Modeling and optimizing the coverage of multi-camera systems

Aaron Mavrinac, University of Windsor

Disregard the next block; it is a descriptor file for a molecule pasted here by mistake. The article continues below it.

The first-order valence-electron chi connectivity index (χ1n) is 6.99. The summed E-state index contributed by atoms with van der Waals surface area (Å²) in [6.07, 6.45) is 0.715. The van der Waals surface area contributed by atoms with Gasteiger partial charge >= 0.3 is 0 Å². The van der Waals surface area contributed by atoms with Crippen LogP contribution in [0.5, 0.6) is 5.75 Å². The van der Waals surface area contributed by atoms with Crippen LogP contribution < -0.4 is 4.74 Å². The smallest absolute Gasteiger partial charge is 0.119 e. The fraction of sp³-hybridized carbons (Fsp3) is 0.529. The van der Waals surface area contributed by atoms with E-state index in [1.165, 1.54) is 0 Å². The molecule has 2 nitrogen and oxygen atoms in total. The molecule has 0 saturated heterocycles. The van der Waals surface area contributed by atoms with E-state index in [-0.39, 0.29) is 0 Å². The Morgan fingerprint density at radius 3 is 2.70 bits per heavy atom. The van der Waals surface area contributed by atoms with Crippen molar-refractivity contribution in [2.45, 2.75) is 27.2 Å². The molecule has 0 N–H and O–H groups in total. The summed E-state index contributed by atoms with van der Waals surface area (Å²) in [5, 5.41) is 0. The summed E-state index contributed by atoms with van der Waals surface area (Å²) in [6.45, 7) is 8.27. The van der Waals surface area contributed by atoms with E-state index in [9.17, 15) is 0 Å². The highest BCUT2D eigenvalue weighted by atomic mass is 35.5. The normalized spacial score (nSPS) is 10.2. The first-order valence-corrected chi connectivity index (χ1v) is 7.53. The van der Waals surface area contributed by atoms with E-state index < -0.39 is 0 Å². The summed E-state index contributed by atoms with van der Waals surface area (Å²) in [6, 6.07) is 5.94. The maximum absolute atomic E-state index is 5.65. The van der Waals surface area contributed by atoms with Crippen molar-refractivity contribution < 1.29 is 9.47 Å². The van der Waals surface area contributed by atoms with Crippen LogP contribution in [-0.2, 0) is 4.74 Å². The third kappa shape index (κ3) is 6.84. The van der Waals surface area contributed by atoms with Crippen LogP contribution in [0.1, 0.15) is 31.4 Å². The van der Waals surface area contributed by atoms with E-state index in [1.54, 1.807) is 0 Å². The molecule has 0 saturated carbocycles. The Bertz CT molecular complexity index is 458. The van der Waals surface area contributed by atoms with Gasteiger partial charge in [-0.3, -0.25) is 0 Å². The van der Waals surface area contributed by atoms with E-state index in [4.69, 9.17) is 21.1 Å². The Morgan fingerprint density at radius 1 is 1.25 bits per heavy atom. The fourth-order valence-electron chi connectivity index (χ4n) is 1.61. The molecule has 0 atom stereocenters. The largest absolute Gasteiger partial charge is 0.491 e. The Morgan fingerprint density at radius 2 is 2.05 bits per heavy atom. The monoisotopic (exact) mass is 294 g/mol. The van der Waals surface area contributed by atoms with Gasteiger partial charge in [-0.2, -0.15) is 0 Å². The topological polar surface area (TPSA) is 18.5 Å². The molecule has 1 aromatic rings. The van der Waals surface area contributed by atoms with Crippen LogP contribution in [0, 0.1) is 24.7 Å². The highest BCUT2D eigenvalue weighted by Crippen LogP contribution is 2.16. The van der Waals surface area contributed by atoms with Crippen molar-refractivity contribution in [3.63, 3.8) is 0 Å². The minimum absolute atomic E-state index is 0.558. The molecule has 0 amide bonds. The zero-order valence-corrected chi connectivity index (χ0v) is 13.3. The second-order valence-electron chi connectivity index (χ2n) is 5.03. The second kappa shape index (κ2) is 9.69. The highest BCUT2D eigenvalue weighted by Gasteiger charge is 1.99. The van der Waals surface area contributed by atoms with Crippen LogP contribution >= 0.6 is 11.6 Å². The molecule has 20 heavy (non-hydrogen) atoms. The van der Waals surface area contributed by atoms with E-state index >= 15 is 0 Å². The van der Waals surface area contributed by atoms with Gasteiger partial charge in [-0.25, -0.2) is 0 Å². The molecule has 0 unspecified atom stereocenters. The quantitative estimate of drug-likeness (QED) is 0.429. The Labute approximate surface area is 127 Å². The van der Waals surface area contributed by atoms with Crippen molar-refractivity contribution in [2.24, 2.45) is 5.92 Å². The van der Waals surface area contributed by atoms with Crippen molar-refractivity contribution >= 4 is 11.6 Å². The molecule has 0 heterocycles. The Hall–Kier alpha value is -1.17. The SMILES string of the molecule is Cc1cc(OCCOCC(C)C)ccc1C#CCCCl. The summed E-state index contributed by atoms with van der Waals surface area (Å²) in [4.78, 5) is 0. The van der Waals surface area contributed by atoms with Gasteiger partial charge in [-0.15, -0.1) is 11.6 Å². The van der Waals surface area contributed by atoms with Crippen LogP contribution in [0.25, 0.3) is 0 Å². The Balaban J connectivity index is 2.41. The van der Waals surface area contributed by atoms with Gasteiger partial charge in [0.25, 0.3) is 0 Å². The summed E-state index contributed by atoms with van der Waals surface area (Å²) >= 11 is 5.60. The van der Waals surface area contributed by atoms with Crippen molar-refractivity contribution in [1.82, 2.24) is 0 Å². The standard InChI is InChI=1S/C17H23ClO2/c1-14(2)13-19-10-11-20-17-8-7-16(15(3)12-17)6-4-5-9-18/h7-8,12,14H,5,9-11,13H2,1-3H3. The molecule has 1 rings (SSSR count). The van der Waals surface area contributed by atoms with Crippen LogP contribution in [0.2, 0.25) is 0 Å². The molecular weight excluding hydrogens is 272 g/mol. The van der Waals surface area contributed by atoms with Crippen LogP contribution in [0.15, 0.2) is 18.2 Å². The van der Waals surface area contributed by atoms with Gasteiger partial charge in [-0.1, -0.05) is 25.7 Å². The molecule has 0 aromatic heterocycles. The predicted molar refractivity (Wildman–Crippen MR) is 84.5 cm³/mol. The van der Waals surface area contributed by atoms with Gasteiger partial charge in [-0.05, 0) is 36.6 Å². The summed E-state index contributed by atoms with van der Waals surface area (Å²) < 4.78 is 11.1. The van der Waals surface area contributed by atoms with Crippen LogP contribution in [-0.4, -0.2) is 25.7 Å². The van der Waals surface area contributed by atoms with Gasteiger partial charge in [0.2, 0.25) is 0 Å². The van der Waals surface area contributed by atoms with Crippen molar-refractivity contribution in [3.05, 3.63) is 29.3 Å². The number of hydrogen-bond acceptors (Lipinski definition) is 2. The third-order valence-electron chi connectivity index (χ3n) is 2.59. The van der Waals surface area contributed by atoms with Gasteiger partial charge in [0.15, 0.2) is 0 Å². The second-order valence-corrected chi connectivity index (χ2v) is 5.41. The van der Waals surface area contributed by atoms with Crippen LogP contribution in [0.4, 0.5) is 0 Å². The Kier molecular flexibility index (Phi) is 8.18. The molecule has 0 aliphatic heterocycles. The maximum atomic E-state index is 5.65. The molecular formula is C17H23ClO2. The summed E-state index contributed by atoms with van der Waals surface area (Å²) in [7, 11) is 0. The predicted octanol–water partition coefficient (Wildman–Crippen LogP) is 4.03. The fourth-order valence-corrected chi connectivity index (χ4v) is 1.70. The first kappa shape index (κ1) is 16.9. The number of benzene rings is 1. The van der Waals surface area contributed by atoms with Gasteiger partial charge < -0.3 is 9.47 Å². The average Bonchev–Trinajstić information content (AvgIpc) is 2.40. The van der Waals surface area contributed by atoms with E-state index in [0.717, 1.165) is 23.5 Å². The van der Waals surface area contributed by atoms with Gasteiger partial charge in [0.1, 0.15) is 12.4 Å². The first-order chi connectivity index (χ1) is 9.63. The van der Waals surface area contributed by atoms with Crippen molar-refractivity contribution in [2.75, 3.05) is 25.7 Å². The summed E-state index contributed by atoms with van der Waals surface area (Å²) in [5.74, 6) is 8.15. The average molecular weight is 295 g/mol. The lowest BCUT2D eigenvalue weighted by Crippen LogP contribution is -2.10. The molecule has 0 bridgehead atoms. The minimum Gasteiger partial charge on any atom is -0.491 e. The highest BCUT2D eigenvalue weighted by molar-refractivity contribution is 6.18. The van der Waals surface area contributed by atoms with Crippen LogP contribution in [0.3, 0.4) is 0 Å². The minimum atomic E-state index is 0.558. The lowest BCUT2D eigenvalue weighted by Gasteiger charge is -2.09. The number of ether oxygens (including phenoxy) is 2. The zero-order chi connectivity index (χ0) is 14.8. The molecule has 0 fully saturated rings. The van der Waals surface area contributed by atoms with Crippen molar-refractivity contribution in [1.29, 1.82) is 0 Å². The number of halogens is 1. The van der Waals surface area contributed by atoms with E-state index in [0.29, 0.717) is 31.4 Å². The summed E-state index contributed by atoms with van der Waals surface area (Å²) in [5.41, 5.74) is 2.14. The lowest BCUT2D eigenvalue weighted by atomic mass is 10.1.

This thesis approaches the problem of modeling a multi-camera system's performance from system and task parameters by describing the relationship in terms of coverage. This interface allows a substantial separation of the two concerns: the ability of the system to obtain data from the space of possible stimuli, according to task requirements, and the description of the set of stimuli required for the task. The conjecture is that for any particular system, it is in principle possible to develop such a model with ideal prediction of performance. Accordingly, a generalized structure and tool set is built around the core mathematical definitions of task-oriented coverage, without tying it to any particular model. A family of problems related to coverage in the context of multi-camera systems is identified and described. A comprehensive survey of the state of the art in approaching such problems concludes that by coupling the representation of coverage to narrow problem cases and applications, and by attempting to simplify the models to fit optimization techniques, both the generality and the fidelity of the models are reduced. It is noted that models exhibiting practical levels of fidelity are well beyond the point where only metaheuristic optimization techniques are applicable. Armed with these observations and a promising set of ideas from surveyed sources, a new high-fidelity model for multi-camera vision based on the general coverage framework is presented. This model is intended to be more general in scope than previous work, and despite the complexity introduced by the multiple criteria required for fidelity, it conforms to the framework and is thus tractable for certain optimization approaches. Furthermore, it is readily extended to different types of vision systems. This thesis substantiates all of these claims. The model's fidelity and generality is validated and compared to some of the more advanced models from the literature. Three of the aforementioned coverage problems are then approached in application cases using the model. In one case, a bistatic variant of the sensing modality is used, requiring a modification of the model; the compatibility of this modification, both conceptually and mathematically, illustrates the generality of the framework.